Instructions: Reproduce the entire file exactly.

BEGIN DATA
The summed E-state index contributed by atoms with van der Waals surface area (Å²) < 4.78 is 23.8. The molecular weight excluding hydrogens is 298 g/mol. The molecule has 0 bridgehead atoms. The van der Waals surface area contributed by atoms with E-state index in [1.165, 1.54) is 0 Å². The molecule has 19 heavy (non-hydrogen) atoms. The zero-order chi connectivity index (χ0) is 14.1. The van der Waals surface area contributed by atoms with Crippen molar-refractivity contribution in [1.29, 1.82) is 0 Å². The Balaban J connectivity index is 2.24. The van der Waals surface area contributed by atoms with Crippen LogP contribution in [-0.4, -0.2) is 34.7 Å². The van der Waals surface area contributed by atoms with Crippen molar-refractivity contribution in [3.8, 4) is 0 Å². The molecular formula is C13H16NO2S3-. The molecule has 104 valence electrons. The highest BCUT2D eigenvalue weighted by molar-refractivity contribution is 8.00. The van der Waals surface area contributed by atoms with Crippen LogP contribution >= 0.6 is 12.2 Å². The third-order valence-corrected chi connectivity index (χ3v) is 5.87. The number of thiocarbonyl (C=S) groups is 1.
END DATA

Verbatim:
The summed E-state index contributed by atoms with van der Waals surface area (Å²) < 4.78 is 23.8. The molecular weight excluding hydrogens is 298 g/mol. The molecule has 0 bridgehead atoms. The van der Waals surface area contributed by atoms with E-state index in [1.165, 1.54) is 0 Å². The molecule has 19 heavy (non-hydrogen) atoms. The zero-order chi connectivity index (χ0) is 14.1. The van der Waals surface area contributed by atoms with Crippen molar-refractivity contribution in [1.29, 1.82) is 0 Å². The Balaban J connectivity index is 2.24. The van der Waals surface area contributed by atoms with Crippen LogP contribution in [-0.4, -0.2) is 34.7 Å². The van der Waals surface area contributed by atoms with Crippen molar-refractivity contribution in [3.8, 4) is 0 Å². The molecular formula is C13H16NO2S3-. The molecule has 104 valence electrons. The highest BCUT2D eigenvalue weighted by molar-refractivity contribution is 8.00. The van der Waals surface area contributed by atoms with Crippen LogP contribution >= 0.6 is 12.2 Å². The third-order valence-corrected chi connectivity index (χ3v) is 5.87. The number of thiocarbonyl (C=S) groups is 1.